painting of mariners shipwrecked in wild sea

short stories, articles and essays exploring the end of civilization

Image: Ivan Aivazovsky 1817-1900; ARC
The environment is, far and away, the most important element of our existence. Our lives depend on it, for food, for water, for the air that we breathe. Without it, nothing else matters. So, obviously, it should be protected at all costs. Instead, we are destroying it on a massive scale. We are polluting air, water and soil so badly that the dire consequences of this folly are appearing everywhere.
single tree in desolate landscape with tree stumps
Image: Mopic; shutterstock

In this literary magazine we present the facts, collected from the most reliable sources we could find, give views on the terrifying consequences of it all, and offer collections of short stories that deal with these issues.
popart man head in hands exclaiming oh no
img: studiostoks; shutterstock
img: Albert Lynch 1851-1912
In this first issue we present the best short stories selected from the 1400+ entries in our "The End of Our World" contest. The prizewinners and the others on our short-list can be found on our winners page by clicking on the image below.
despondent hooded woman in bay window in submerged city
img: Elena Naylor;shutterstock;jbl
Many other runners-up were also more than eligible for publication. We have collected the twenty best on our short stories page.

And as if that was not enough, we are also busy preparing a page for those entries that did not meet our formal and rather strict criteria for short stories but are far too good to reject, ranging from science-based essays to fanciful personal reflections. They will appear on our "assorted writings" page somewhere in Januari 2019.
short stories
img: Skumer; shutterstock
assorted writings
img: shutterstock
We have decided to repeat "The End of Our World" short story contest. Details can be found by clicking on the image below.
young women in evening dress floating under water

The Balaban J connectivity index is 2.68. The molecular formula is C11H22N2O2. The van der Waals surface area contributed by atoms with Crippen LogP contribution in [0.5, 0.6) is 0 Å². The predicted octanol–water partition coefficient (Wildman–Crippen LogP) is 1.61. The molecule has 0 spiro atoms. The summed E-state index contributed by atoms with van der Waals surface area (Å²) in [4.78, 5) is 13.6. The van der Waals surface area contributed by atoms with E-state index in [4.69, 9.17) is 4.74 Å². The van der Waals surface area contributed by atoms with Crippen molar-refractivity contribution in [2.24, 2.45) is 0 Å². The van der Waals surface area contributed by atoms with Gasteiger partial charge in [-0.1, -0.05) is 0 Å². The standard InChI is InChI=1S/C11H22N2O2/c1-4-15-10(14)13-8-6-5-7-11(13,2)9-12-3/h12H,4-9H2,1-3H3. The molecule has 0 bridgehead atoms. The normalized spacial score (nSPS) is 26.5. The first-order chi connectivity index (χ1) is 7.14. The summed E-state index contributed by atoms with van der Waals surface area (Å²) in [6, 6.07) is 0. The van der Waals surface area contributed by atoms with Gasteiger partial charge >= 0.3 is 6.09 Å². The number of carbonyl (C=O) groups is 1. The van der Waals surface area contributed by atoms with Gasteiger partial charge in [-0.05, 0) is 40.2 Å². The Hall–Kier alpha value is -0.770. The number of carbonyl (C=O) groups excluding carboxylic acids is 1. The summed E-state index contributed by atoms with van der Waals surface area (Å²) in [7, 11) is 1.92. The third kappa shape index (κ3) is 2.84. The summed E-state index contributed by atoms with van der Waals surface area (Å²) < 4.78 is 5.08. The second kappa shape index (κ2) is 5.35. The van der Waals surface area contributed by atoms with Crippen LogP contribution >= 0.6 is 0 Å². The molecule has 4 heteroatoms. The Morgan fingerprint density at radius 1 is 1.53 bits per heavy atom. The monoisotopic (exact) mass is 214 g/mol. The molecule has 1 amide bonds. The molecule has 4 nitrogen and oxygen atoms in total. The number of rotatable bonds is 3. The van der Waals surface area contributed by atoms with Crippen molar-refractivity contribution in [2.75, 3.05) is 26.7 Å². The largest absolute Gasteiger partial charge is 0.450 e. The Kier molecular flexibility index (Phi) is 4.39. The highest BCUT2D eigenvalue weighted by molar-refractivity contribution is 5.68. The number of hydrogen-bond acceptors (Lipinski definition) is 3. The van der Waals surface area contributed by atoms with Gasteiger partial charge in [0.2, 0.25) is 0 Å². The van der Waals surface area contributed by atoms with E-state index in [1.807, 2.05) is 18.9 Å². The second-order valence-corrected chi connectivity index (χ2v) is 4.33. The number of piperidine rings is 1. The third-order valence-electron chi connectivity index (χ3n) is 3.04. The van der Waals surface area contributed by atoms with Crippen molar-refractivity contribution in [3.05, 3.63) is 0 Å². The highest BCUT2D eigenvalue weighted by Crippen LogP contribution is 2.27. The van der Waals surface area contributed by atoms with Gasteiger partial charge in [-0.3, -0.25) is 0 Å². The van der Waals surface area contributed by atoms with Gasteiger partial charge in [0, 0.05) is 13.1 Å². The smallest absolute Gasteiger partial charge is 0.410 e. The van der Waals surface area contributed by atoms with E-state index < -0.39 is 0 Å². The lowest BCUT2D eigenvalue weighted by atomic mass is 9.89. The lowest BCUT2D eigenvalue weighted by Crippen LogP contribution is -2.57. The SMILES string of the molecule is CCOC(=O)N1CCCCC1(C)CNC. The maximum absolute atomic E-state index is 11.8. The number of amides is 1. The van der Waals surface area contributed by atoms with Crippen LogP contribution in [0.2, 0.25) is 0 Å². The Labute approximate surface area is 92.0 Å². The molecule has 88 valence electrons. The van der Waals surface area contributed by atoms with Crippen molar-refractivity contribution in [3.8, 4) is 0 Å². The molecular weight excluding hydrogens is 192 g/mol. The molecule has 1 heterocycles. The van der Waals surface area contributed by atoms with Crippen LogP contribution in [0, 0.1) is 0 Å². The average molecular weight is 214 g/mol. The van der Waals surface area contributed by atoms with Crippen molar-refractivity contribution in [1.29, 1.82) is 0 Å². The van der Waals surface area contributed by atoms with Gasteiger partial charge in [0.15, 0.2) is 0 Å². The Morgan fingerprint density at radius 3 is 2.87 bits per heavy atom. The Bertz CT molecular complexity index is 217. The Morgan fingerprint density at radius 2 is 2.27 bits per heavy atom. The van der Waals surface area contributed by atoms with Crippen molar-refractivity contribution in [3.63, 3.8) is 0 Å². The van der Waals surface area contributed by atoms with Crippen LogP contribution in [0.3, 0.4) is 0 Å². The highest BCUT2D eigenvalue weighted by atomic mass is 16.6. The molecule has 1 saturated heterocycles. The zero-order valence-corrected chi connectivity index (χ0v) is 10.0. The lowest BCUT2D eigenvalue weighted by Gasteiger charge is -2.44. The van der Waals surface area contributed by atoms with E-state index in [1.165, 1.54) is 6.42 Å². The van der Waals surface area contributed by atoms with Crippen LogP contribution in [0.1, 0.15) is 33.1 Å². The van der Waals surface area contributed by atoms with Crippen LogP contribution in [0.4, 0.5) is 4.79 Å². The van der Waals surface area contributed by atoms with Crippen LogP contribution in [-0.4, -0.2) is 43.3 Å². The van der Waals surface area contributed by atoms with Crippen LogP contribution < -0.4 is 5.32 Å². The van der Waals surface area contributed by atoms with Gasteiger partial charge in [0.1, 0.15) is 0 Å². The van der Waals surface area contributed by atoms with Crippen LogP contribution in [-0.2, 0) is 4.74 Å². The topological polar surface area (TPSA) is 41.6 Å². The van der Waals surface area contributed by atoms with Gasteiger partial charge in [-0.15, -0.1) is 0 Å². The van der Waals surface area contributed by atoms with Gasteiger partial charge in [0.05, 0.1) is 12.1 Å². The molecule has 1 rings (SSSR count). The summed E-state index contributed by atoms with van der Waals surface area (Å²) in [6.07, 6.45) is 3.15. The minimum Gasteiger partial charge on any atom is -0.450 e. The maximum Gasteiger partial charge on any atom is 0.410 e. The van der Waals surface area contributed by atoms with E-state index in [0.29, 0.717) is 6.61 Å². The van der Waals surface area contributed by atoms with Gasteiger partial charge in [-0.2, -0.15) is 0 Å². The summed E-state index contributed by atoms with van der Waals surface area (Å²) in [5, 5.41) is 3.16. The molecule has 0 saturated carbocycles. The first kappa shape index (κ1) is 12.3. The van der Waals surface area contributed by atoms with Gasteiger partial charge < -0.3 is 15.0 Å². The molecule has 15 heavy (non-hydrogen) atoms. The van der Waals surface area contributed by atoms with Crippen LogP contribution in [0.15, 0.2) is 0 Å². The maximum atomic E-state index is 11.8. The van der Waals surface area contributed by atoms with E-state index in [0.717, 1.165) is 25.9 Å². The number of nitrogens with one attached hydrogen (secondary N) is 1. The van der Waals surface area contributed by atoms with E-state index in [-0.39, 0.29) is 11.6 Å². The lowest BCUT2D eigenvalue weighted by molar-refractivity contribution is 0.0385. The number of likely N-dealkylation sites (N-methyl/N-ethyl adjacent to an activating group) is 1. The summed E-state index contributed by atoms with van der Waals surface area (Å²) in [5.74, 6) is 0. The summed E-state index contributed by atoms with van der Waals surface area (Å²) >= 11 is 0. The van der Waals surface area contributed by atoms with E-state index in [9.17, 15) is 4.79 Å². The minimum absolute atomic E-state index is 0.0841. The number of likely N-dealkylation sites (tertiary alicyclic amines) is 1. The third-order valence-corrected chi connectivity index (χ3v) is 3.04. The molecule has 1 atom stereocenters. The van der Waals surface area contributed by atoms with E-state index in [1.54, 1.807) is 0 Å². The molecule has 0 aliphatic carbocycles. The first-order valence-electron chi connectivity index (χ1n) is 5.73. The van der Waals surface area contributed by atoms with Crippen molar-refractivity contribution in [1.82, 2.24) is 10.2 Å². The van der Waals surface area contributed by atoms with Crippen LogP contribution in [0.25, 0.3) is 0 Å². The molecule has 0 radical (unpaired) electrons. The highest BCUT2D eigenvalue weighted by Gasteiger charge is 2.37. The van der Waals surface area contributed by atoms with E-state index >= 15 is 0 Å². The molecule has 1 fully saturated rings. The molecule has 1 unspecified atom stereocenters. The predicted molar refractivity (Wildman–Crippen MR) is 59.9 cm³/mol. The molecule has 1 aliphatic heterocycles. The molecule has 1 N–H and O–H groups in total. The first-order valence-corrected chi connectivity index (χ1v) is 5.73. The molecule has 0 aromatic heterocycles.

img: shutterstock
Our views on the basic qualities that we want to see in stories can be found in our Editorial section. We also offer links to other websites that we believe to be of interest to our readers and contributors.
painting by gerome of diogenes lighting his lantern
img: Jean-Léon Gérôme 1824-1904
img: shutterstock; jbl
Now that our first contest is over, we welcome submissions on a wider range of subjects than the end of our world alone. Obviously they must be relevant to the state of our (natural) world, now and in the future.
one red brolly among sea of bla
img: shutterstock


Although we are basically a prose magazine, we also appreciate poetry, if good enough. One truly superb poem came out of our contest. We awarded it a special poetry prize and are happy to publish it here.

Ode to Mother Earth

a poem by

Dominique Heathcote

*



She’s gathered up the sea-shells,
The pebbles and the stones,
And with her battered suitcase
She’s on her way back home.
The rivers, seas and oceans
She’s poured them into jars
She’s lifted down the sun and moon
and taken down the stars.
She’s folded up the blankets, of lavender and moss,
And packed away the summer showers, the early morning frost.
She’s gently picked the flowers, the bushes and the trees,
She’s wrapped the hills and valleys in bundles tied with leaves.
And deep within her suitcase the Seasons safely lie,
The Summer, Spring and Autumn, with Winter by her side.
And each and every twilight is delicately placed,
Among the rays of sunset and moonlight’s gentle face.
The insects, birds and animals, wait patiently in line,
They all are leaving with her, they won’t come back this time.
She turns around and glances, at those she leaves behind,
That glittering, superior race,
Bewildered human-kind.



“It isn’t absurd, for instance, to believe that the age of science and technology is the beginning of the end for humanity; that the idea of great progress is delusion ... ; that there is nothing good or desirable about scientific knowledge and that mankind, in seeking it, is falling into a trap. It is by no means obvious that this is not how things are.”

Ludwig Wittgenstein
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Contact:

Mail:
aftermath
the Editors
Veenhof 9
9461TG Gieten
The Netherlands
Email: editor@aftermathmag.org
Editorial staff:

Jan Bee Landman
Editor-in-Chief
Gieten, The Netherlands
jbl@aftermathmag.org
Heleen van der Vegt
Senior Editor
Meteren, The Netherlands
heleen@aftermathmag.org
Our take on things. In this beta version we explain what we are all about.
Some of the best entries in our contest that did not fit inside the category of short stories. Immensely varied and all well worth reading.
Some of the best short stories from our contest. Exceptionally fine examples of imaginative, intelligent and relevant fiction.
A fact sheet on all the information to back up our conviction that human civilization is collapsing
Our "End of Our World" Short Story Contest has ended but we intend to repeat it in the near future
The winners of our contest, and the seven runners-up from the short-list. The very best from a field of over 1,400 entries
Links to websites that we believe to be of interest to our readers and contributors.
Send us your work. Our standards are extremely high but we don't give a toss for big names.